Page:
There is no reason now for him to still be missing. We have four girls, and a son. He was our backbone. I need to know if he is dead or alive. His children need to know. Or give me an official contact I can apply to, or register him with as a missing person, so they could go look for him and find him and bring him back to me.
Father Paolo Dall'Oglio, July 2013
Father Paolo Dall’Oglio, 64, is an Italian Jesuit priest who spent three decades in Syria renovating a monastery before being expelled by the Syrian government in 2012 for condemning its treatment of protesters and other abuses. Among Syrians, Dall’Oglio was widely considered a respected activist and a prominent voice for peace and coexistence. He returned to Syria in late July 2013, crossing through Gaziantep to visit areas that were no longer held by the government.
In late July 2013, Dall’Oglio entered Raqqa city, apparently to negotiate the release of peace activists. Local activists and news reports said that at 11 a.m. on July 29, Dall’Oglio went to the Raqqa governorate building, then under ISIS control, to request more information regarding detained activists. He was not seen again.
On July 29, 2019 – the sixth anniversary of his kidnapping – the US announced up to US$5 million as a reward for anyone who could provide information about five kidnapped Syrian religious figures, including Dall’Oglio.
Muhammad Nour Matar, August 2013
Muhammad Nour Matar, 20 at the time, was last seen in Raqqa city on the night of August 13, 2013. Matar and his older brother Amer, a journalist, had been filming and documenting ISIS abuses in the city.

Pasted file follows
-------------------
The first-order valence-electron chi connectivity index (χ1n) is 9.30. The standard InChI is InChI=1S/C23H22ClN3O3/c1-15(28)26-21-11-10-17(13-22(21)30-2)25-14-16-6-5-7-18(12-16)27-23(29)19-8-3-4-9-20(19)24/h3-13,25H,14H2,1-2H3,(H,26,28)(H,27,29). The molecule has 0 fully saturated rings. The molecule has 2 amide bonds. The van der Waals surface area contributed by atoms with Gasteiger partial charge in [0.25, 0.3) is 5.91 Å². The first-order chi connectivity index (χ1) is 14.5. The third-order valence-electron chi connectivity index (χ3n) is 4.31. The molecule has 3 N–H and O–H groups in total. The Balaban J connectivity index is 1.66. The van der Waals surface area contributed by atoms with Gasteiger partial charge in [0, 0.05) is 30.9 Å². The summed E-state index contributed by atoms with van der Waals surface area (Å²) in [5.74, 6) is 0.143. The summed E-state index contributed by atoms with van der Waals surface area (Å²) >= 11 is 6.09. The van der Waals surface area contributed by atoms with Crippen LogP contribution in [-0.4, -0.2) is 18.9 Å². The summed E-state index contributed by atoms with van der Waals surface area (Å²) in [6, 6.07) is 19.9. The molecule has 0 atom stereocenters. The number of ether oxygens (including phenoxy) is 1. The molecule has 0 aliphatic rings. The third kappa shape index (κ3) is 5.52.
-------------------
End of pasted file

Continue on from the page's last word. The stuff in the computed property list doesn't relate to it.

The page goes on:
That night, a car bomb exploded near the old train station in Raqqa, where he was filming. Initially, his family feared he had been injured or killed. Amer Matar arrived in Raqqa the next day. The medical team at the site gave him his brother’s charred camera. There were no bodies at the site.
Matar’s family later heard from detainees released from ISIS jails that they had seen him in the governate administration building that ISIS used for interrogations, and in al-Sad prison in the town of Tabqa, which ISIS controlled.
During the military campaign to drive ISIS from Raqqa, Amer Matar began searching prisons abandoned by ISIS for any information about his brother.
“The SDF arrested hundreds of ISIS members, and we tried to communicate [with them]; they never responded or took this seriously,” Amer Matar said.
Samar Saleh and Muhammad al-Omar, August 2013
The Syrian government detained Samar Saleh, 25 at the time, in 2012 for her activism with the anti-government student movement at Aleppo University. After her release, she managed several shelters in Aleppo schools for displaced families from the Aleppo countryside. Fearing re-arrest, she went to Cairo University to study for a master’s degree in archeology.
In 2013, she returned to northern Syria to see her family. On August 13, when she was driving back from a family visit in the car with her fiancé, Muhammad al-Omar, and her mother, a jeep stopped them in al-Atareb, Aleppo. Masked gunmen got out of the car and took Saleh and al-Omar but let Saleh’s mother go.